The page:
NAC vs Glutathione - Which Supplement is Best?
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NAC vs Glutathione - Which Supplement is Best?

by Daniel Lynch 24 Jul 2023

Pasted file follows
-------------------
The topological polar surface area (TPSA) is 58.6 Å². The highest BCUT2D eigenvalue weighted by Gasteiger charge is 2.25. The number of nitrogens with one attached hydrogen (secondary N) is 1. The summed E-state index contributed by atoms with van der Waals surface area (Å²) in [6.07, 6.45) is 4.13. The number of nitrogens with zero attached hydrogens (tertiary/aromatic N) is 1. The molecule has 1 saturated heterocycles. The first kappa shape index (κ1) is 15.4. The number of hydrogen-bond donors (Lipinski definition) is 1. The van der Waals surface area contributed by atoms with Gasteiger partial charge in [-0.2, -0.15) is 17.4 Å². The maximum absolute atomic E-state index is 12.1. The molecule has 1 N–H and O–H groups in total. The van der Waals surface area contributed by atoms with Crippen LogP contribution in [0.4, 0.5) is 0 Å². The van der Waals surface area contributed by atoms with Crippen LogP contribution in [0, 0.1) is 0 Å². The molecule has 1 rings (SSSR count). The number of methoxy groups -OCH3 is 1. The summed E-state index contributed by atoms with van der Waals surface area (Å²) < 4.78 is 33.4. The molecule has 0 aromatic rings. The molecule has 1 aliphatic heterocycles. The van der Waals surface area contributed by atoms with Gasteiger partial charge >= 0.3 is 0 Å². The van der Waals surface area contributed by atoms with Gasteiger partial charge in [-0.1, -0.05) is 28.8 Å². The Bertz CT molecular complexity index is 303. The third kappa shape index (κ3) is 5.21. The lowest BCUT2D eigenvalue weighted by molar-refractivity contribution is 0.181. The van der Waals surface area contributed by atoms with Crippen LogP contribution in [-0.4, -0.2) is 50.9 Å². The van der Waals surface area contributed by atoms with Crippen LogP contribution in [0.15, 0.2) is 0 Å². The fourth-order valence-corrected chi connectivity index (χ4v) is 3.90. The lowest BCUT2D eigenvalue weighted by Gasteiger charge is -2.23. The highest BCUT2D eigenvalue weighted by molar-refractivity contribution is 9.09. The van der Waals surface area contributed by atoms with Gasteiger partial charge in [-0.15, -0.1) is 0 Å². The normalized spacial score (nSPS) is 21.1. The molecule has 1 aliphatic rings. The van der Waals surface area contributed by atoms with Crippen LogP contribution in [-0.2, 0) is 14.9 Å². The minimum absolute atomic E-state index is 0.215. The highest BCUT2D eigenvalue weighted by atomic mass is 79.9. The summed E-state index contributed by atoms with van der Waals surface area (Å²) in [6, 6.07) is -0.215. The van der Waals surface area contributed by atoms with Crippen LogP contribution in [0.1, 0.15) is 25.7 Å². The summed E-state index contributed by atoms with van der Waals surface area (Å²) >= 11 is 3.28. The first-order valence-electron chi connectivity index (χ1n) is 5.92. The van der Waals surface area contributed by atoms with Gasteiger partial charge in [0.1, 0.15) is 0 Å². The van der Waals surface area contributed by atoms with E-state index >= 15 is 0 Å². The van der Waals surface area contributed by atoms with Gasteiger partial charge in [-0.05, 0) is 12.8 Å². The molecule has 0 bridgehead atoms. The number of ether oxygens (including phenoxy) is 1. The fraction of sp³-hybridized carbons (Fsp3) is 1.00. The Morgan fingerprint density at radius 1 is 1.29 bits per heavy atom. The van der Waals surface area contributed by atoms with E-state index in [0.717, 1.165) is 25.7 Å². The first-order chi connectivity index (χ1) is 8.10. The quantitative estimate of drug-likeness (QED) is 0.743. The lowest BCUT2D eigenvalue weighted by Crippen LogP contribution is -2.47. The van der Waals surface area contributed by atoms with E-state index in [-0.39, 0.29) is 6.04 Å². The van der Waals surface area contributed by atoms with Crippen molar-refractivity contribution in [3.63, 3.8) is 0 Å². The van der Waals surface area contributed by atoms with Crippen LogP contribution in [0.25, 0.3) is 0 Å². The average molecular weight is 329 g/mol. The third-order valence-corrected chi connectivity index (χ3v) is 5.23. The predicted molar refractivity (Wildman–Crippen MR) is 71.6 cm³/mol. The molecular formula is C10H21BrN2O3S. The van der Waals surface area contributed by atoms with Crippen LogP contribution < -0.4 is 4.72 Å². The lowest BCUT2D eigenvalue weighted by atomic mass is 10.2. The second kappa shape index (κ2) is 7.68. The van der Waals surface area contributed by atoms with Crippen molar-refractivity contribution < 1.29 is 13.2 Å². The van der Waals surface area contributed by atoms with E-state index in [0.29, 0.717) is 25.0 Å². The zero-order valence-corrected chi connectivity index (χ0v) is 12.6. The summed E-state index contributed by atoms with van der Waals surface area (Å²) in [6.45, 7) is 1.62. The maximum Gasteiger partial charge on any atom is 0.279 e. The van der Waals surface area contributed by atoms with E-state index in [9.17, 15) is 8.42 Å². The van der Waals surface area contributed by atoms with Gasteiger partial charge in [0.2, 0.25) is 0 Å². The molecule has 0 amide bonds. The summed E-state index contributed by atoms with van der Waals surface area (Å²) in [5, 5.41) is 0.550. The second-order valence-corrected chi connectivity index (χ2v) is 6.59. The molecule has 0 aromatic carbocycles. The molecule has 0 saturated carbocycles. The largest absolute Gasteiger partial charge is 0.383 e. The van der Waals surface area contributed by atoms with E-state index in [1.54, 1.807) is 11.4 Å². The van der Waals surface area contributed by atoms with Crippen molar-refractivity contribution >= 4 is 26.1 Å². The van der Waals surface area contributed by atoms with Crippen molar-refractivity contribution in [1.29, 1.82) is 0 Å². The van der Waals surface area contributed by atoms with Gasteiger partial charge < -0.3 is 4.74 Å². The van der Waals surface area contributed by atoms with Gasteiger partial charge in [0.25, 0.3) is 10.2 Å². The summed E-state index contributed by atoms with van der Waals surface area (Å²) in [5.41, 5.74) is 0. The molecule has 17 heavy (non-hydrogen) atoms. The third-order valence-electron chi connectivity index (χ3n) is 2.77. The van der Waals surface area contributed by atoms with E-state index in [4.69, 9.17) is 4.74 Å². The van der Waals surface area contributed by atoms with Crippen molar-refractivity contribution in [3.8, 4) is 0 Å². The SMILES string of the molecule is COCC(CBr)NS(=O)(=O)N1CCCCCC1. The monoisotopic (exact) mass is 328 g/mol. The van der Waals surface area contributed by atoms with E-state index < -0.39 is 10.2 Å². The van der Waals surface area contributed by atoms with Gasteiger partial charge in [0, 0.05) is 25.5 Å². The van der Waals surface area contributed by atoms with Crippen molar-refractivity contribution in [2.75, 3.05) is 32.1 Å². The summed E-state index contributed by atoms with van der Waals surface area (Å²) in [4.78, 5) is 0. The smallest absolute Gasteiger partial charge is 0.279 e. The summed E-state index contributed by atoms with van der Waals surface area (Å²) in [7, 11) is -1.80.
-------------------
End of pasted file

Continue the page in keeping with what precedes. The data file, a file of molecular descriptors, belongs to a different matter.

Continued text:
In the world of wellness and health, antioxidants are key players. When we think of antioxidants, we often think of Vitamin C, A, and E. However, beyond these common antioxidants, there are two potent players that are gaining recognition in the health industry - Glutathione and N-Acetyl Cysteine (NAC). Although they play crucial roles in our bodies, their functions are slightly different. Let's delve into the world of NAC and Glutathione; understanding what they do, their health benefits, and how they differ from each other. Understanding NAC and Glutathione: What's the Difference? An image of a hand with white capsulesAn image of a hand with white capsules Before we begin comparing these two antioxidants, it is important to understand what each of them is and how they function in our bodies. Glutathione: The Master Antioxidant Glutathione is an antioxidant present in our bodies that aids in repairing and protecting against cellular damage. It is considered by many health professionals as the master antioxidant because it enhances the benefits of other antioxidants and is found in every cell in our bodies. Our bodies naturally produce glutathione. However, factors like age, high blood sugar levels, excessive alcohol use, excessive exercise, exposure to toxins, and illness can decrease glutathione levels. As we age, the production of glutathione naturally reduces. By the time we reach our forties, the production has reduced by 30%, and by the age of 65, the production is 50% less. Glutathione consists of three molecules - cysteine, glycine, and glutamate. These molecules are precursors to glutathione as they are required for its production in the body. The higher the quantity of these precursors, the more glutathione the body can produce. There are also natural food sources of glutathione, including: Spinach Avocados Asparagus Okra However, the absorption of glutathione from food sources is relatively poor, and depending on cooking and storage methods, additional glutathione can be lost. N-Acetyl Cysteine (NAC): The Glutathione Building Block N-Acetyl Cysteine (NAC) is a derivative of the amino acid cysteine, one of the building blocks of glutathione. It is the only building block that contains sulfur, and without this building block, glutathione cannot be made. When you consume NAC in the form of food or supplements, your gut absorbs the NAC, transports it to your liver, and the liver converts it to cysteine. The cysteine is then converted to glutathione, which leaves the liver and is transported to your cells. Food sources are one way to get NAC naturally. Some food sources rich in NAC are: Lean protein such as chicken and fish Eggs Nuts Legumes Sulfur-rich foods are also good options to boost your NAC levels. The more sulfur you consume, the more NAC your body produces. Some food sources rich in sulfur are: Broccoli Kale Brussels sprouts Cauliflower The Health Benefits of NAC and Glutathione Both NAC and Glutathione have a range of health benefits. Here is a closer look at what these two potent antioxidants can do for your health. Benefits of NAC Promotes Lung Health NAC can do more than just act as a precursor to glutathione. A well-known benefit of NAC is its ability to break up mucus, a natural substance in our body that can increase and aggravate symptoms due to illness. NAC can help break down the sulfur bonds within the mucus, decreasing mucus levels and helping to alleviate symptoms. Supports Mental Health NAC also has a role in mental health. It is used to relieve symptoms of obsessive-compulsive disorder (OCD), anxiety, and depression by replenishing the amount of glutathione in the brain. Regulates Homocysteine Levels An image of a vile of blood with homocysteine test on itAn image of a vile of blood with homocysteine test on it Homocysteine is an amino acid used by folate, vitamin B6, and B12. However, high levels of homocysteine can increase the risk of strokes, heart attacks, and dementia. NAC can help reduce these levels of homocysteine. A study found that as the levels of homocysteine improved, the participants' blood pressure, a marker of heart health, also decreased. Benefits of Glutathione Powerful Antioxidant As one of the most potent antioxidants, glutathione plays a crucial role in our bodies. During cellular processes, our bodies create free radicals, unstable molecules that can cause damage to our cells. Glutathione helps reduce the free radicals in our bodies, reducing the risk of cellular damage. If levels of glutathione are low, the levels of free radicals increase. Therefore, maintaining your glutathione levels is important, and this is one of the reasons why it is a popular supplement. Strengthens the Immune System Our immune cells rely on glutathione to function properly. Killer T cells are immune cells that help neutralize infections. When individuals were given a glutathione supplement, the number of killer cells increased compared to the group given the placebo. Other studies have found that the number of white blood cells also increases. Aids in Magnesium Absorption This may be one of the lesser-known benefits of glutathione. There is evidence that your levels of magnesium depend on your levels of glutathione. In studies, individuals with low levels of glutathione also had low levels of magnesium. When glutathione was given to these individuals, not only did the glutathione level increase but the magnesium levels did as well. Enhances Antioxidants Glutathione has a relationship with antioxidants such as vitamin C and E and helps to regenerate these antioxidants. This relationship is synergistic as glutathione helps to restore vitamin C, and vitamin C helps to maintain glutathione. Detoxifies Heavy Metals Glutathione can bind to toxic metals such as mercury. Once bound, the glutathione carries it to the urine and it is then excreted. This benefit is extremely useful in current times with the increase of pollution, which could result in toxic metal contamination. Comparing NAC and Glutathione Supplements Both NAC and glutathione are available in supplemental forms, including tablets, sprays, liquids, powders, or through an IV. However, there can be side effects that vary depending on the individual taking them. Side Effects of NAC Although generally mild, NAC can cause side effects such as: Diarrhea Nausea Vomiting Skin rash Tiredness In rarer cases, more serious side effects such as persistent headaches, low blood pressure, and asthma attacks can occur. It's important to note that the FDA has determined that NAC supplements are excluded from the dietary supplements list, making their availability online and in health stores limited. NAC is still available but requires the approval of a healthcare provider. Side Effects of Glutathione An image of a woman sitting on her bed holding her stomachAn image of a woman sitting on her bed holding her stomach Like NAC, the side effects of glutathione can include: Cramps Bloating Skin Rash A more serious side effect can be asthma attacks, but this is a rare occurrence. Glutathione supplements are available from healthcare providers as well as online and in health stores. The quality and safety are not guaranteed, as the FDA does not regulate dietary supplements, but there is a higher availability of them compared to NAC. If you compare availability in the NAC vs glutathione choice, glutathione comes out on top. The best type of glutathione to get is Liposomal Glutathione. If you're going to choose one supplement, it's better to go with glutathione for a more direct antioxidant effect. The Role of Antioxidants in Adrenal Fatigue Syndrome (AFS) Adrenal fatigue syndrome (AFS) is a group of symptoms that individuals may experience after periods of chronic stress. Your adrenal glands enable your body to respond to short-term stressors by releasing stress hormones. If the stress becomes chronic, your adrenal glands can become depleted. Your body supports your adrenal glands through the NeuroEndoMetabolic (NEM) System, made up of six circuits of related organ systems. One such circuit is the Detoxification circuit, comprising the liver, gut, and immune system. This circuit is responsible for removing waste products, toxins, and other chemicals from your body. In the case of AFS, imbalances in this circuit can occur. This can result in the circuit being unable to remove these products from your body. Symptoms of an imbalance in the Detoxification circuit can include an increase in infections and sensitivities to food, metals, and chemicals. These reactions can cause your glutathione levels to become low and can cause additional symptoms of low glutathione. AFS Cautions While glutathione has a range of benefits, and there is a chance of glutathione becoming low during AFS, it might seem like a good idea to supplement with glutathione. However, before you rush to the store and stock up on some glutathione and NAC, it's important to consider the potential issues with taking these supplements. During AFS, your body can become very sensitive to products, including supplemental glutathione and NAC. Instead of easing symptoms, the supplements can result in further imbalances and more symptoms. Therefore, it's crucial to consult with your healthcare provider and develop a plan that will help provide you with relief while guiding you in terms of supplements. If you're suffering from adrenal fatigue, and you're very sensitive to stronger detoxification supplements like glutathione, it's important to start with a low dosage and slowly increase it. If you start to experience muscle aches, headaches, body tenderness, and extra fatigue after taking glutathione or NAC, reduce the dosage and see if the symptoms improve. The Final Word: NAC vs. Glutathione After reading this, you might be wondering, which is better when comparing NAC vs. glutathione? While both supplements are important for your body and offer multiple benefits, the choice between the two ultimately depends on your needs. NAC does convert to glutathione, which is likely why NAC has its benefits. However, both antioxidants play vital roles in your body. If you're looking to bypass the processes your body requires to convert NAC to glutathione, then glutathione wins in the NAC vs. glutathione choice.